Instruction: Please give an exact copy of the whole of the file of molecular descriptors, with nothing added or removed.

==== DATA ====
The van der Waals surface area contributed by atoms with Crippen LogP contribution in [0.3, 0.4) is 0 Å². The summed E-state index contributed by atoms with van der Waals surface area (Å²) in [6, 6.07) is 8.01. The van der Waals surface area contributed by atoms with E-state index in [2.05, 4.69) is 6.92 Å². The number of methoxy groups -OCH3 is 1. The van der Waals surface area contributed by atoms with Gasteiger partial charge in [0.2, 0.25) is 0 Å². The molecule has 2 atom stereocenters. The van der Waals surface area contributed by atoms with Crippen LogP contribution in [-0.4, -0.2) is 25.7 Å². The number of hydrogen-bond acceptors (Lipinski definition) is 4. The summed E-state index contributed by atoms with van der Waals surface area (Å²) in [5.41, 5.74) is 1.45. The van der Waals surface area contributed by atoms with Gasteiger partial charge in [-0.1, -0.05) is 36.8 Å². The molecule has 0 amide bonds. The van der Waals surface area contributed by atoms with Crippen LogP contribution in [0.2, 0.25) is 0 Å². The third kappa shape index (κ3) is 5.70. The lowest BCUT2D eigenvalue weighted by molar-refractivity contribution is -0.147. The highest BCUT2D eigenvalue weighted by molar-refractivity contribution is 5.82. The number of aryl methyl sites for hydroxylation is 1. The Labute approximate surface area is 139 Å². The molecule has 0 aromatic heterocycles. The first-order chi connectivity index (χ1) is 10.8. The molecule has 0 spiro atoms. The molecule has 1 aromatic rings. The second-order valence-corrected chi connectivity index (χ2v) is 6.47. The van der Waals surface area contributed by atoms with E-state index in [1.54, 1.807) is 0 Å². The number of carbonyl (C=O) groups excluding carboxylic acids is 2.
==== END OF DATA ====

The van der Waals surface area contributed by atoms with Crippen LogP contribution in [0.3, 0.4) is 0 Å². The summed E-state index contributed by atoms with van der Waals surface area (Å²) in [6, 6.07) is 8.01. The van der Waals surface area contributed by atoms with E-state index in [2.05, 4.69) is 6.92 Å². The number of methoxy groups -OCH3 is 1. The van der Waals surface area contributed by atoms with Gasteiger partial charge in [0.2, 0.25) is 0 Å². The molecule has 2 atom stereocenters. The van der Waals surface area contributed by atoms with Crippen LogP contribution in [-0.4, -0.2) is 25.7 Å². The number of hydrogen-bond acceptors (Lipinski definition) is 4. The summed E-state index contributed by atoms with van der Waals surface area (Å²) in [5.41, 5.74) is 1.45. The van der Waals surface area contributed by atoms with Gasteiger partial charge in [-0.1, -0.05) is 36.8 Å². The molecule has 0 amide bonds. The van der Waals surface area contributed by atoms with Crippen LogP contribution in [0.2, 0.25) is 0 Å². The third kappa shape index (κ3) is 5.70. The lowest BCUT2D eigenvalue weighted by molar-refractivity contribution is -0.147. The highest BCUT2D eigenvalue weighted by molar-refractivity contribution is 5.82. The number of aryl methyl sites for hydroxylation is 1. The Labute approximate surface area is 139 Å². The molecule has 0 aromatic heterocycles. The first-order chi connectivity index (χ1) is 10.8. The molecule has 0 spiro atoms. The molecule has 1 aromatic rings. The second-order valence-corrected chi connectivity index (χ2v) is 6.47. The van der Waals surface area contributed by atoms with E-state index in [1.54, 1.807) is 0 Å². The number of carbonyl (C=O) groups excluding carboxylic acids is 2.